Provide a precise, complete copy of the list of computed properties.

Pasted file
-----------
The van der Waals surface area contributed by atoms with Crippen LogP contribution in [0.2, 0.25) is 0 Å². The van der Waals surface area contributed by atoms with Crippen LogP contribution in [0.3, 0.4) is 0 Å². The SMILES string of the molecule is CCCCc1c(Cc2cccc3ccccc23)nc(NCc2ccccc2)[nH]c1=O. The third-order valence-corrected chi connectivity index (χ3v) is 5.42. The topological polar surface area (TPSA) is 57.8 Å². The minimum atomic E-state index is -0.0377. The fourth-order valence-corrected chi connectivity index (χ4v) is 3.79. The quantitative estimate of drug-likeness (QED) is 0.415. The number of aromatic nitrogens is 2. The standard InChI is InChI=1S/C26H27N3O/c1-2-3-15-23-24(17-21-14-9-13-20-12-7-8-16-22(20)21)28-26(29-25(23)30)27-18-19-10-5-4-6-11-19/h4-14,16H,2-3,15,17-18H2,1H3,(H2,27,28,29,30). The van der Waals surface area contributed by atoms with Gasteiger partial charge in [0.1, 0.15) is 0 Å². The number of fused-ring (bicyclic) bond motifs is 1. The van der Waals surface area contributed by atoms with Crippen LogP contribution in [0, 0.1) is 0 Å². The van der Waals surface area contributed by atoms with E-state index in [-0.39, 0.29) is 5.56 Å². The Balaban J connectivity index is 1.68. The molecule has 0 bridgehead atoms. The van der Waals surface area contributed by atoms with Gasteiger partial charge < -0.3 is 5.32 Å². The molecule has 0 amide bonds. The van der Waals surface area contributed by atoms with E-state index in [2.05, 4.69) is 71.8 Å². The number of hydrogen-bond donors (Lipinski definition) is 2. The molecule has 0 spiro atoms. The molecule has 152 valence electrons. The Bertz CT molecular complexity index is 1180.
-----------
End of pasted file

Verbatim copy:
The van der Waals surface area contributed by atoms with Crippen LogP contribution in [0.2, 0.25) is 0 Å². The van der Waals surface area contributed by atoms with Crippen LogP contribution in [0.3, 0.4) is 0 Å². The SMILES string of the molecule is CCCCc1c(Cc2cccc3ccccc23)nc(NCc2ccccc2)[nH]c1=O. The third-order valence-corrected chi connectivity index (χ3v) is 5.42. The topological polar surface area (TPSA) is 57.8 Å². The minimum atomic E-state index is -0.0377. The fourth-order valence-corrected chi connectivity index (χ4v) is 3.79. The quantitative estimate of drug-likeness (QED) is 0.415. The number of aromatic nitrogens is 2. The standard InChI is InChI=1S/C26H27N3O/c1-2-3-15-23-24(17-21-14-9-13-20-12-7-8-16-22(20)21)28-26(29-25(23)30)27-18-19-10-5-4-6-11-19/h4-14,16H,2-3,15,17-18H2,1H3,(H2,27,28,29,30). The van der Waals surface area contributed by atoms with Gasteiger partial charge in [0.1, 0.15) is 0 Å². The number of fused-ring (bicyclic) bond motifs is 1. The van der Waals surface area contributed by atoms with Crippen LogP contribution in [0, 0.1) is 0 Å². The van der Waals surface area contributed by atoms with E-state index in [-0.39, 0.29) is 5.56 Å². The Balaban J connectivity index is 1.68. The molecule has 0 bridgehead atoms. The van der Waals surface area contributed by atoms with Gasteiger partial charge < -0.3 is 5.32 Å². The molecule has 0 amide bonds. The van der Waals surface area contributed by atoms with E-state index in [2.05, 4.69) is 71.8 Å². The number of hydrogen-bond donors (Lipinski definition) is 2. The molecule has 0 spiro atoms. The molecule has 152 valence electrons. The Bertz CT molecular complexity index is 1180.